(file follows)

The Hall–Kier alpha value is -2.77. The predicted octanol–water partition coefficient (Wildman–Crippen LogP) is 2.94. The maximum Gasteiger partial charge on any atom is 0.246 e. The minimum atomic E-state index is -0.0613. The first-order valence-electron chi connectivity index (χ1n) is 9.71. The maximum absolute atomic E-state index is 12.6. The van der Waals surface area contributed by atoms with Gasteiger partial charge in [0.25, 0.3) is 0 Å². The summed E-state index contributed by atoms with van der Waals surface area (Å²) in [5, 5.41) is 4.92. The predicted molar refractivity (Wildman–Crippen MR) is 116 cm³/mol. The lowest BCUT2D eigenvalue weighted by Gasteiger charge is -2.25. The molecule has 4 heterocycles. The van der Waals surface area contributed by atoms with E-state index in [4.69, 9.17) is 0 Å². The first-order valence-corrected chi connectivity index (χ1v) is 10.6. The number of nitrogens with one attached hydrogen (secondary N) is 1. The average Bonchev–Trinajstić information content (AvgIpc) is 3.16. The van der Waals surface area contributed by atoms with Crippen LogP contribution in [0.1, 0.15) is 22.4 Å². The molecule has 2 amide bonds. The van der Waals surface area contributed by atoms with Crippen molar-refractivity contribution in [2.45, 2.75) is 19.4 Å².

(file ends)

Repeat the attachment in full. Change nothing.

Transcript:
The Hall–Kier alpha value is -2.77. The predicted octanol–water partition coefficient (Wildman–Crippen LogP) is 2.94. The maximum Gasteiger partial charge on any atom is 0.246 e. The minimum atomic E-state index is -0.0613. The first-order valence-electron chi connectivity index (χ1n) is 9.71. The maximum absolute atomic E-state index is 12.6. The van der Waals surface area contributed by atoms with Gasteiger partial charge in [0.25, 0.3) is 0 Å². The summed E-state index contributed by atoms with van der Waals surface area (Å²) in [5, 5.41) is 4.92. The predicted molar refractivity (Wildman–Crippen MR) is 116 cm³/mol. The lowest BCUT2D eigenvalue weighted by Gasteiger charge is -2.25. The molecule has 4 heterocycles. The van der Waals surface area contributed by atoms with E-state index in [4.69, 9.17) is 0 Å². The first-order valence-corrected chi connectivity index (χ1v) is 10.6. The number of nitrogens with one attached hydrogen (secondary N) is 1. The average Bonchev–Trinajstić information content (AvgIpc) is 3.16. The van der Waals surface area contributed by atoms with Crippen LogP contribution in [0.1, 0.15) is 22.4 Å². The molecule has 2 amide bonds. The van der Waals surface area contributed by atoms with Crippen molar-refractivity contribution in [2.45, 2.75) is 19.4 Å².